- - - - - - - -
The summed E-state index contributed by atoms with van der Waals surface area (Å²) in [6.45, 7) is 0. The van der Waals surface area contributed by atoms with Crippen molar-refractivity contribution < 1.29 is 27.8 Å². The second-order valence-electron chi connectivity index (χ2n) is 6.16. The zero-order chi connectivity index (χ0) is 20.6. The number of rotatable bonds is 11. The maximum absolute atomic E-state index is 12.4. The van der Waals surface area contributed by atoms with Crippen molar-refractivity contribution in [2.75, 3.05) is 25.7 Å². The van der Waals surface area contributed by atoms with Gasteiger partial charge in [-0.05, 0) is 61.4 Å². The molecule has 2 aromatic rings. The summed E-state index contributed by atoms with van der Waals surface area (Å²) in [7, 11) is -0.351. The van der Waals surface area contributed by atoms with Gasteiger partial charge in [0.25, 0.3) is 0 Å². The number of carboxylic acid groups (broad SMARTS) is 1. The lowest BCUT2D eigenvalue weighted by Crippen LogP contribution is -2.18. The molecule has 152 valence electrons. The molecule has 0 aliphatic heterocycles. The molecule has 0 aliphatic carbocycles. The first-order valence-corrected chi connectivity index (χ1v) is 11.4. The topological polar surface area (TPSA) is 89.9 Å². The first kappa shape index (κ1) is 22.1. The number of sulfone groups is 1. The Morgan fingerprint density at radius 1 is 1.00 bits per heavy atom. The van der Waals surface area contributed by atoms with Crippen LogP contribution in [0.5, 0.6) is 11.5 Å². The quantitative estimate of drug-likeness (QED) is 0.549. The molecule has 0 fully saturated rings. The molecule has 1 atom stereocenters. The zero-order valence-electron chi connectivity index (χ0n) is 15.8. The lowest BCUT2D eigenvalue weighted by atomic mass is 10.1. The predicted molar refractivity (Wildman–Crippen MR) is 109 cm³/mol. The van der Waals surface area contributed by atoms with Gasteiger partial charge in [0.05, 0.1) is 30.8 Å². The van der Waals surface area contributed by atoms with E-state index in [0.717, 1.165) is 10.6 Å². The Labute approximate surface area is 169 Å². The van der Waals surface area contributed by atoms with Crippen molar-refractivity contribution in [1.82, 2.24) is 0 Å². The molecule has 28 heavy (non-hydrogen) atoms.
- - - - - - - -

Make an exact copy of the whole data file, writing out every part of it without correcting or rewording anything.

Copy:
The summed E-state index contributed by atoms with van der Waals surface area (Å²) in [6.45, 7) is 0. The van der Waals surface area contributed by atoms with Crippen molar-refractivity contribution < 1.29 is 27.8 Å². The second-order valence-electron chi connectivity index (χ2n) is 6.16. The zero-order chi connectivity index (χ0) is 20.6. The number of rotatable bonds is 11. The maximum absolute atomic E-state index is 12.4. The van der Waals surface area contributed by atoms with Crippen molar-refractivity contribution in [2.75, 3.05) is 25.7 Å². The van der Waals surface area contributed by atoms with Gasteiger partial charge in [-0.05, 0) is 61.4 Å². The molecule has 2 aromatic rings. The summed E-state index contributed by atoms with van der Waals surface area (Å²) in [7, 11) is -0.351. The van der Waals surface area contributed by atoms with Gasteiger partial charge in [0.25, 0.3) is 0 Å². The number of carboxylic acid groups (broad SMARTS) is 1. The lowest BCUT2D eigenvalue weighted by Crippen LogP contribution is -2.18. The molecule has 152 valence electrons. The molecule has 0 aliphatic heterocycles. The molecule has 0 aliphatic carbocycles. The first-order valence-corrected chi connectivity index (χ1v) is 11.4. The topological polar surface area (TPSA) is 89.9 Å². The first kappa shape index (κ1) is 22.1. The number of sulfone groups is 1. The Morgan fingerprint density at radius 1 is 1.00 bits per heavy atom. The van der Waals surface area contributed by atoms with Crippen LogP contribution in [0.5, 0.6) is 11.5 Å². The quantitative estimate of drug-likeness (QED) is 0.549. The molecule has 0 fully saturated rings. The molecule has 1 atom stereocenters. The zero-order valence-electron chi connectivity index (χ0n) is 15.8. The lowest BCUT2D eigenvalue weighted by atomic mass is 10.1. The predicted molar refractivity (Wildman–Crippen MR) is 109 cm³/mol. The van der Waals surface area contributed by atoms with Gasteiger partial charge in [0.05, 0.1) is 30.8 Å². The van der Waals surface area contributed by atoms with E-state index in [0.717, 1.165) is 10.6 Å². The Labute approximate surface area is 169 Å². The van der Waals surface area contributed by atoms with Crippen molar-refractivity contribution in [1.82, 2.24) is 0 Å². The molecule has 28 heavy (non-hydrogen) atoms.